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Miscanthus growers wanted to meet renewable energy demand

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Strong growth in energy generation from biomass presents good opportunities for growing miscanthus on long-term contracts. That, coupled with increasing demand from whole bale power stations burning miscanthus, means more planting is needed.

Farmers interested in finding out about growing the crop should not miss the Terravesta Anglia Farmers Lincolnshire farm walk on October 5, at Glentworth Village Hall.

The walk is free of charge and guests on the day will have the chance to view a commercial miscanthus crop on an arable farm, speak to the grower, and hear from Terravesta and Anglia Farmers about long term contracts to supply UK power stations with miscanthus and wheat and barley straw.

Ed Green will lead the farm walk that will include a tour of his miscanthus fields, and is a chance to hear how he successfully profits from 20 hectares of miscanthus on his ‘problem’ marginal land.

Ed first planted the crop in 2009 when wheat was down at £85 per tonne and blackgrass resistance was rife on his lower grade land, so he was set to turn it over to fallow.

“The blackgrass problem was bad on the heavy clay soils and we were spending a lot of money on herbicides and were experiencing resistance. Ultimately our yields were hammered badly by the issue and miscanthus seemed like a solution,” says Ed Green.

“We planted 11 hectares of miscanthus in 2009, then a further three hectares in 2010, both on heavy clay land, and the following year planted six hectares on lighter land that’s very stony in the middle. Now we’re averaging 16 tonnes per hectare in these fields.”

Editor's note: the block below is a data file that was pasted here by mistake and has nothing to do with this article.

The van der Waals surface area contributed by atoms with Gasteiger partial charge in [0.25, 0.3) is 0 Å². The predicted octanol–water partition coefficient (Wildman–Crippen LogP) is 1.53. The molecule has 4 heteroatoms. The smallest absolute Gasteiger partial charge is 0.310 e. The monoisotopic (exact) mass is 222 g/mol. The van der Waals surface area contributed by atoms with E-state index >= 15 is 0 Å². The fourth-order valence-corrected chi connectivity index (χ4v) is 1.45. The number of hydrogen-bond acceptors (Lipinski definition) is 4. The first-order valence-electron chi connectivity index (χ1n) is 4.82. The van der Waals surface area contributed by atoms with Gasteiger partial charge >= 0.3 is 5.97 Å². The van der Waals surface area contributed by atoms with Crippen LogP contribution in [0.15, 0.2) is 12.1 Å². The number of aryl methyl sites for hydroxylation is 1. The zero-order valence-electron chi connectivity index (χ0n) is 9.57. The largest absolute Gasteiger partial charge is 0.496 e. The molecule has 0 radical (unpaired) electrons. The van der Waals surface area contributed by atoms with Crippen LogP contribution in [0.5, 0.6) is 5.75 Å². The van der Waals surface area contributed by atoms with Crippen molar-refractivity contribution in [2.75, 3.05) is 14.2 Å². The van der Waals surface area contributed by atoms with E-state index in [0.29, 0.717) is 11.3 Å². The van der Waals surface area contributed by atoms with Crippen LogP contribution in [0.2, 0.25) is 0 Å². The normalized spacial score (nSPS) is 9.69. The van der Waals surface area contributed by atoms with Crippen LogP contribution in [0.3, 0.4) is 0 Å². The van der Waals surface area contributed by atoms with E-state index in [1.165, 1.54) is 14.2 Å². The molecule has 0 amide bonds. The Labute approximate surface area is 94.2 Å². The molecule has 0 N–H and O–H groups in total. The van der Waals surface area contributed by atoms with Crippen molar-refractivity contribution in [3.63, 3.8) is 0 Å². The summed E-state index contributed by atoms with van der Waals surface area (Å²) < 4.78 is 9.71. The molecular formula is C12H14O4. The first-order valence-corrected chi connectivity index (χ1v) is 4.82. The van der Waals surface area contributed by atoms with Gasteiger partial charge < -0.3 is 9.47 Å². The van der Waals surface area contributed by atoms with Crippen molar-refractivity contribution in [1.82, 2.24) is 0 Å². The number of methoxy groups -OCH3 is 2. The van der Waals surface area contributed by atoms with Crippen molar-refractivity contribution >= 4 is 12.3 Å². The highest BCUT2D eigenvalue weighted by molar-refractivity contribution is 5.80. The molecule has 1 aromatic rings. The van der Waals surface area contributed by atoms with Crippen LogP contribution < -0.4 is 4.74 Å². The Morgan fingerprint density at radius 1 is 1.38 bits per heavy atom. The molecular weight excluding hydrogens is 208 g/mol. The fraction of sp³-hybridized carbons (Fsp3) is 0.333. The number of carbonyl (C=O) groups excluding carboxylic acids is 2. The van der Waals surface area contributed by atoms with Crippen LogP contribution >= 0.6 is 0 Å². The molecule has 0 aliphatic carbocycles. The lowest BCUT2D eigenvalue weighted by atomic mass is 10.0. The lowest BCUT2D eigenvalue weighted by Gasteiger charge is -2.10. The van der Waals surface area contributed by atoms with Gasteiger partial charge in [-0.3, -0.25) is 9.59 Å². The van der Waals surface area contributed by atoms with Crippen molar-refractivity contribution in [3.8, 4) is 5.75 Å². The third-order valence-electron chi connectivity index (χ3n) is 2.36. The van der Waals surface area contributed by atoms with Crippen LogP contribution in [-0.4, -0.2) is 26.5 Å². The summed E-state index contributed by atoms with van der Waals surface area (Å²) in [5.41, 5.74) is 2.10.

Seven years on – there’s no blackgrass issue on these fields and Ed is making a comfortable profit from the energy crop. “The miscanthus has been competing well with cereal margins – even when wheat is fetching over £150 per tonne. It’s a reliable buffer when cereal prices plummet because we have a long term contract with supply chain specialist Terravesta.”

Terravesta is behind the growth of the miscanthus energy market in the UK and manages 260 growers and over 8,000 hectares of miscanthus to supply whole bale power stations.

“We’re looking to work with growers in Lincolnshire and surrounding counties to supply Brigg power station and offer 10-year retail price index-linked contracts, with guaranteed returns,” says Alex Robinson, operations manager at Terravesta.

Alex will be speaking at the farm walk alongside Mike Giffin from Anglia Farmers Biomass. Mike manages the supply of over 100,000 tonnes of wheat and barley straw annually to three power stations and will be giving an overview of the business on the day. Mike believes that the more options farmers have to supply the biomass market the better, and working closely with Terravesta is an exciting opportunity for the company and for farmers.

“Having worked in the biomass sector for a number of years, I can say that miscanthus is a viable option in light of continued uncertainty in grain market prices. With miscanthus, what growers have is a guaranteed return that can increase subject to yield so it’s taking some of the volatility out of cropping, and with agricultural subsidies becoming unclear in the current political climate – this buffer is becoming increasingly important for UK farmers,” says Mike.

The farm walk will take place on Wednesday October 5, at Glentworth Village hall, DN21 5DF 10:00 – 14:00. Lunch is provided and the day will include a tour of Ed Green’s miscanthus crop, and talks from Terravesta and Anglia Farmers Biomass. Book online at or contact Jacob Duce: 01522 785777.